Friday, June 28, 2013

Take a Look, It's in a Book

Each time I have passed a second-hand bookstore on this trip, I have made an effort to stop in and peruse their wares. I usually start in the local section, knowing that the books in one store’s local section will probably be not replicated in the next city, but definitely will not across the country. My first second-hand purchase was a book that proved quite interesting, useful, and illuminating in my first week here.  It was A Popular Dictionary of Cornish Place-Names by O.J. Padel, and I spent many long car rides looking up the origins of the names of cities, rivers, and historic sites we passed. Using the book as a traveling aid has been one of many experiences in England that demonstrates the ways in which history overlays the present. The names of places reveal a long and winding past, combining the names of figures with literal depictions of geographical features in near-dead tongues, sometimes noting historic or cultural events in poetic ways. The ability to reference the book has made me wish for the ability to always have the names of places at hand, for they provide a rich and subtle look at a long-distant past not always accessible through the sources we have readily available.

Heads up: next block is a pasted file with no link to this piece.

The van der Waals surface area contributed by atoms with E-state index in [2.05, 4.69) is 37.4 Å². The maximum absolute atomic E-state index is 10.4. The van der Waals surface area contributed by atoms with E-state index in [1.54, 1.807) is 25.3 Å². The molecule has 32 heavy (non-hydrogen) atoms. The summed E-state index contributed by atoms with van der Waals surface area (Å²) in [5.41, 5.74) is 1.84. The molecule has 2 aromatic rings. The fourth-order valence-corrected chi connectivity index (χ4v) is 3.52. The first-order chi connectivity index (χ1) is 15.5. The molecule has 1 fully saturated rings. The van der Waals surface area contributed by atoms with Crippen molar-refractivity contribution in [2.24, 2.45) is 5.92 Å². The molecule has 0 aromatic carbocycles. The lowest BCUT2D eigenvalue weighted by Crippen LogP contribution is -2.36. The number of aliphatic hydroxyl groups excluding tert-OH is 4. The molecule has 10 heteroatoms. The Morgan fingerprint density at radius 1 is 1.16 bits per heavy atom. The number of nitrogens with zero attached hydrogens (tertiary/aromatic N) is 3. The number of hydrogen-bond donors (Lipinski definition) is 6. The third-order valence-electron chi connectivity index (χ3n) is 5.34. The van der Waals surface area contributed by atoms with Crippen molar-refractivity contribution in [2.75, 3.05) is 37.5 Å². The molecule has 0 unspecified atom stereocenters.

Most of the other books I have purchased will not be discussed in this post, because they were purchased as gifts for my family, and I will not spoil it for them through this blog.  Through the wonder of second-hand bookstores, I have finally had the opportunity to discover Terry Pratchett’s Discworld series. I have always been overwhelmed by the sheer number of books that make up the series. At this point, there are over thirty books in the Discworld saga. I picked up the first, twentieth, and twenty-sixth book, reading them out of order within that disjointed grouping. In a sense, the way I have approached the Discworld series is similar to the way the England Field School course structured an introduction to the British approach to museums and historic sites. I have taken a varied and disparate grouping of visits and concepts and attempted to draw them together into a grand narrative of learning. The alien organizations of the National Trust and English Heritage as well as the constellation of private trusts and charities that preserve and protect individual sites, as well as laws and government programs such as the National Lottery Heritage Fund, have each been illuminated by brief, small windows by the many places we have visited. The tales of the city of Ankh-Morpork and its environs, all resting on a disc on a turtle’s back, may have seemed daunting at first, but the exposure I have gained through constant reading have made it almost legible. In a similar sense, English public history, as well as the tenets and practices of the discipline in general, have become much clearer to me through repeat exposure, as I have traveled around this country, building connections with classmates, professionals, and historic places.

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